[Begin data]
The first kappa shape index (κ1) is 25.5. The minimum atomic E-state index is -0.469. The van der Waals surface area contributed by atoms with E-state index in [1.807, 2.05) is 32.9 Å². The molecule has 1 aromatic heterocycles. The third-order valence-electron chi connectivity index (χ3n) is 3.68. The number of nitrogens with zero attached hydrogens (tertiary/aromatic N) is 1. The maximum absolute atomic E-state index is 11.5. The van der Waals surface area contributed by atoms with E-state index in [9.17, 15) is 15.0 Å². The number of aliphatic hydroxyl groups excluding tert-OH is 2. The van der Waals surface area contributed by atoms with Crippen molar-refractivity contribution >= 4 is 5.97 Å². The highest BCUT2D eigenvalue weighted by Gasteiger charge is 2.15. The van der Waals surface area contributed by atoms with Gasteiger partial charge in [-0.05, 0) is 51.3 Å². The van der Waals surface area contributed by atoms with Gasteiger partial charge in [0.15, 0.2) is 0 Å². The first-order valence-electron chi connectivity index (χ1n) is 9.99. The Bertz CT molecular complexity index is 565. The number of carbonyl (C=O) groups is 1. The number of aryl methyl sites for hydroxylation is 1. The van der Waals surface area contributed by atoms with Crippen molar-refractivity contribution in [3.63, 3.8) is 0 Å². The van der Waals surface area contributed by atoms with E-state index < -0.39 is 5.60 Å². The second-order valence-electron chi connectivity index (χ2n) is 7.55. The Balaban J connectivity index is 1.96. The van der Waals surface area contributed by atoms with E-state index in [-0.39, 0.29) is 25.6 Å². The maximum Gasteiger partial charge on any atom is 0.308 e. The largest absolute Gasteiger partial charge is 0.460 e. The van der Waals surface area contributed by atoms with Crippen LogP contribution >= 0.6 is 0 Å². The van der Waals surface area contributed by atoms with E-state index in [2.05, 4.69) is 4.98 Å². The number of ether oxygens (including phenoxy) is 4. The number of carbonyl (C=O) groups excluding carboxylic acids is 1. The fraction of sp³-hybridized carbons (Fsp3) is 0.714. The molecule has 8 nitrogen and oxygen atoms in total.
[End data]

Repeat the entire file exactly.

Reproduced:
The first kappa shape index (κ1) is 25.5. The minimum atomic E-state index is -0.469. The van der Waals surface area contributed by atoms with E-state index in [1.807, 2.05) is 32.9 Å². The molecule has 1 aromatic heterocycles. The third-order valence-electron chi connectivity index (χ3n) is 3.68. The number of nitrogens with zero attached hydrogens (tertiary/aromatic N) is 1. The maximum absolute atomic E-state index is 11.5. The van der Waals surface area contributed by atoms with E-state index in [9.17, 15) is 15.0 Å². The number of aliphatic hydroxyl groups excluding tert-OH is 2. The van der Waals surface area contributed by atoms with Crippen molar-refractivity contribution >= 4 is 5.97 Å². The highest BCUT2D eigenvalue weighted by Gasteiger charge is 2.15. The van der Waals surface area contributed by atoms with Gasteiger partial charge in [-0.05, 0) is 51.3 Å². The van der Waals surface area contributed by atoms with Gasteiger partial charge in [0.15, 0.2) is 0 Å². The first-order valence-electron chi connectivity index (χ1n) is 9.99. The Bertz CT molecular complexity index is 565. The number of carbonyl (C=O) groups is 1. The number of aryl methyl sites for hydroxylation is 1. The van der Waals surface area contributed by atoms with Crippen molar-refractivity contribution in [3.63, 3.8) is 0 Å². The van der Waals surface area contributed by atoms with E-state index < -0.39 is 5.60 Å². The second-order valence-electron chi connectivity index (χ2n) is 7.55. The Balaban J connectivity index is 1.96. The van der Waals surface area contributed by atoms with E-state index in [-0.39, 0.29) is 25.6 Å². The maximum Gasteiger partial charge on any atom is 0.308 e. The largest absolute Gasteiger partial charge is 0.460 e. The van der Waals surface area contributed by atoms with Crippen LogP contribution >= 0.6 is 0 Å². The van der Waals surface area contributed by atoms with E-state index in [2.05, 4.69) is 4.98 Å². The number of ether oxygens (including phenoxy) is 4. The number of carbonyl (C=O) groups excluding carboxylic acids is 1. The fraction of sp³-hybridized carbons (Fsp3) is 0.714. The molecule has 8 nitrogen and oxygen atoms in total.